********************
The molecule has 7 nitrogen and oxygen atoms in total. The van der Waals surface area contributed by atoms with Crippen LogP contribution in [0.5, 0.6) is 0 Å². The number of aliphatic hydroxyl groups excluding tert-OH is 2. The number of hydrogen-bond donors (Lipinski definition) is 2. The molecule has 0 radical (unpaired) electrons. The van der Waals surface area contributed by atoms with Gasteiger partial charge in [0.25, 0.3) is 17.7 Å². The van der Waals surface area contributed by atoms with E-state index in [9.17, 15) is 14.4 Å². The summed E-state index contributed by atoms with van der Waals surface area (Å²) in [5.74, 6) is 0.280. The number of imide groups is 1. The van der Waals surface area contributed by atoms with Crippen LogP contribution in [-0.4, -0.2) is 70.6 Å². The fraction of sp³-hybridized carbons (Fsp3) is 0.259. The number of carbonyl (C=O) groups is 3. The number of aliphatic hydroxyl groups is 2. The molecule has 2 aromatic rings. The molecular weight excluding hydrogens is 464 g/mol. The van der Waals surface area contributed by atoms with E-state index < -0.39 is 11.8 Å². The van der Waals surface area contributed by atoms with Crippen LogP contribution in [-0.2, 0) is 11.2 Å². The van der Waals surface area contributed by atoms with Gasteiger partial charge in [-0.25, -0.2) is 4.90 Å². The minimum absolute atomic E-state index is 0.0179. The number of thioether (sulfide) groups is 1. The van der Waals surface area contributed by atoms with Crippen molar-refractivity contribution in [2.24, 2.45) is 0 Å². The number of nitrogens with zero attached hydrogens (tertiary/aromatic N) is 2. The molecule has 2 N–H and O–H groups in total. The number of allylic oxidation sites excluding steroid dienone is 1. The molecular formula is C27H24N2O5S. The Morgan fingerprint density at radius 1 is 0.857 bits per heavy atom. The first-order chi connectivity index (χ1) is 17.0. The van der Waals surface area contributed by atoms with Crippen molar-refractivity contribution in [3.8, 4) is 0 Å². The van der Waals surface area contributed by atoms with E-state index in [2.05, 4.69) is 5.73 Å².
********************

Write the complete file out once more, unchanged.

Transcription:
The molecule has 7 nitrogen and oxygen atoms in total. The van der Waals surface area contributed by atoms with Crippen LogP contribution in [0.5, 0.6) is 0 Å². The number of aliphatic hydroxyl groups excluding tert-OH is 2. The number of hydrogen-bond donors (Lipinski definition) is 2. The molecule has 0 radical (unpaired) electrons. The van der Waals surface area contributed by atoms with Gasteiger partial charge in [0.25, 0.3) is 17.7 Å². The van der Waals surface area contributed by atoms with E-state index in [9.17, 15) is 14.4 Å². The summed E-state index contributed by atoms with van der Waals surface area (Å²) in [5.74, 6) is 0.280. The number of imide groups is 1. The van der Waals surface area contributed by atoms with Crippen LogP contribution in [-0.4, -0.2) is 70.6 Å². The fraction of sp³-hybridized carbons (Fsp3) is 0.259. The number of carbonyl (C=O) groups is 3. The number of aliphatic hydroxyl groups is 2. The molecule has 2 aromatic rings. The molecular weight excluding hydrogens is 464 g/mol. The van der Waals surface area contributed by atoms with E-state index < -0.39 is 11.8 Å². The van der Waals surface area contributed by atoms with Crippen LogP contribution in [-0.2, 0) is 11.2 Å². The van der Waals surface area contributed by atoms with Gasteiger partial charge in [-0.25, -0.2) is 4.90 Å². The minimum absolute atomic E-state index is 0.0179. The number of thioether (sulfide) groups is 1. The van der Waals surface area contributed by atoms with Crippen molar-refractivity contribution in [2.24, 2.45) is 0 Å². The number of nitrogens with zero attached hydrogens (tertiary/aromatic N) is 2. The molecule has 2 N–H and O–H groups in total. The number of allylic oxidation sites excluding steroid dienone is 1. The molecular formula is C27H24N2O5S. The Morgan fingerprint density at radius 1 is 0.857 bits per heavy atom. The first-order chi connectivity index (χ1) is 17.0. The van der Waals surface area contributed by atoms with Crippen molar-refractivity contribution in [3.8, 4) is 0 Å². The van der Waals surface area contributed by atoms with E-state index in [2.05, 4.69) is 5.73 Å².